The City of Laurie is doing all it can with a limited budget to keep up roads, said Public Works Director Ed Young, after another citizen attended a Board of Aldermen meeting with concerns over cracks, soft spots and potholes in city streets.
Area resident Ernie Hibdon addressed the board about the issue at its Sept. 11 meeting. City resident Russ Ousley first brought up the point at a meeting in August.
Hibdon told the board they needed to do some maintenance work now or possibly have to start all over again street pavement if it goes too much further.
Almost ten years since the initial paving, depressions, cracks and potholes mar many of the eight miles of city streets.
The roadway base and drainage are the two major problems causing issues, according to Young.
At the time the pavement was done, potential bad spots were noted, but the board at that time decided to move forward with the pavement and leave the problem spots to be resolved in the future, according to Young.
"Well, the future is now," Young said.
The longtime public works director is getting estimates on crack sealing and repairing soft spots. But, he says, it is unlikely that there will be enough in the budget to do much this year.
"We have considerably more spots to fix than the budget for this year would allow. We'll fix what we can afford, but it's going to be minimal," Young said. "We didn't budget a lot of road repair money because we just don't have a lot of road repair money."
While the city collects a 1/2-cent transportation sales tax, the bulk of that funding goes to paying off the bonds that originally financed paving city streets.
The transportation sales tax generates about $180,000. Bond principal and interest payments total $147,000 a year.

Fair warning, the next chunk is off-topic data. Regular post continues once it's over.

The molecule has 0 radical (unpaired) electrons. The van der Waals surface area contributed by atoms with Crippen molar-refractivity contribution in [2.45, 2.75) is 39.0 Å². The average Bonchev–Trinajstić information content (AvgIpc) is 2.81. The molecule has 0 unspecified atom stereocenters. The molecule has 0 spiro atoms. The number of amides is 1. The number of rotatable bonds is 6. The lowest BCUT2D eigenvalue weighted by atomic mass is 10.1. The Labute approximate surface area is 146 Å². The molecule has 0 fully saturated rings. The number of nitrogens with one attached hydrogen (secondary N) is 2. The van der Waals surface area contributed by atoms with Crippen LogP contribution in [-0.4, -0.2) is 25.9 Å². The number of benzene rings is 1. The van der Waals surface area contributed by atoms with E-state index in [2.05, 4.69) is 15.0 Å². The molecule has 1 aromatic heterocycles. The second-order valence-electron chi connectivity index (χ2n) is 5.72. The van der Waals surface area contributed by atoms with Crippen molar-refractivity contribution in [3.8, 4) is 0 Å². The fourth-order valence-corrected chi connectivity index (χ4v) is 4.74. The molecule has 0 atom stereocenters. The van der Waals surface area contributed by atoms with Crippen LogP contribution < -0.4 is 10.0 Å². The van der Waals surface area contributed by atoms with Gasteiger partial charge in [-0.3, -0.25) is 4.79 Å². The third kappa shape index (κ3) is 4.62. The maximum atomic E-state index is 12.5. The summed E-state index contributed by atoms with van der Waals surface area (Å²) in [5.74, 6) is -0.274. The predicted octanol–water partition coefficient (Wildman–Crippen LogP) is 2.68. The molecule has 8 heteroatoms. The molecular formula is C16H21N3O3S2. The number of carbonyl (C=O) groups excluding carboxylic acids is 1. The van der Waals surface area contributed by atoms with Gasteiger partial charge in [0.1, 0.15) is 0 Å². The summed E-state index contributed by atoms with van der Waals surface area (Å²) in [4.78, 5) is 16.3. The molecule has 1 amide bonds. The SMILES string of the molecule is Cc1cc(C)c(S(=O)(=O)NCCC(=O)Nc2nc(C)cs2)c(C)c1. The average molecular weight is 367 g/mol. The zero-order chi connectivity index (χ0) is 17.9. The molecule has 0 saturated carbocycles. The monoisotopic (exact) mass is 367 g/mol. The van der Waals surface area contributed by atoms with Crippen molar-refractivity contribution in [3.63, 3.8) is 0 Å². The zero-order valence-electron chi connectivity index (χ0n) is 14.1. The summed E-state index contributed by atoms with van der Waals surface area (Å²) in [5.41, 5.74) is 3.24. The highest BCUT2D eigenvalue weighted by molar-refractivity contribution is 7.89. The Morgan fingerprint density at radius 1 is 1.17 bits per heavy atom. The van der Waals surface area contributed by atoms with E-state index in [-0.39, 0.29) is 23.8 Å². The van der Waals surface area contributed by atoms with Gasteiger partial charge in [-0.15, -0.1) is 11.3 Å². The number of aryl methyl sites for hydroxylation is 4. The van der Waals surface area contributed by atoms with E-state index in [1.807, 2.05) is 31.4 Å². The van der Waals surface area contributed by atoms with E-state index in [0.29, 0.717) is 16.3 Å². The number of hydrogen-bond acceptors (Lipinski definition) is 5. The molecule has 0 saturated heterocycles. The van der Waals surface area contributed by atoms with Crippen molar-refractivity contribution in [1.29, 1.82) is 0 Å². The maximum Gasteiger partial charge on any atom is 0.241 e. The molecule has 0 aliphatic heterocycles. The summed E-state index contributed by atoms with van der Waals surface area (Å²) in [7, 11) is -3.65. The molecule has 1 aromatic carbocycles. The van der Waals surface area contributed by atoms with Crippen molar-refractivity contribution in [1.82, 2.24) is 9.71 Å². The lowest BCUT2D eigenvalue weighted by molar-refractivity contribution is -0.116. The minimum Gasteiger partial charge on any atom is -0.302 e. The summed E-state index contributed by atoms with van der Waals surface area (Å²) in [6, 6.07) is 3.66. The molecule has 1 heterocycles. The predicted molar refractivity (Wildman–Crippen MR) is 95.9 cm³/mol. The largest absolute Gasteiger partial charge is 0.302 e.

Other sources of funding for streets and street-related expenditures include a vehicle sales tax that is budgeted to bring in $5,900 this year, a gasoline tax budgeted at $24,100 and vehicle fees of $4,050. Budgeted at a total of $34,050 for the year, these sources have brought in approximately $22,390 year-to-date at the end of August.
These funding streams cover snow and ice removal as well as part of the wages and benefits of public works employees. With shrinking revenues for the general fund, the street budget has also been stretched to cover police patrol cars.
The city purchases a new police car every two years. Each car is traded in after four years and over 100,000 miles of service. The street budget has funded two cars over the last few years costing between $50,000-$60,000.
Young is asking people to be patient.
Page 2 of 2 - The transportation bonds are set to be retired in 2014, so the city will not have much funding to work with on roads until 2015. With the extent of work that will be needed, it may take a couple of years to fund improvements for all city streets, he said.
In other public works news, an early warning storm siren is having some problems.
The city got a report of the sirens going off for no reason recently. Testing showed that the siren behind Fastlane was not working. Young said they reset some of the electronics and were waiting for clear weather to test the siren.
The city's four other sirens were working properly, he said.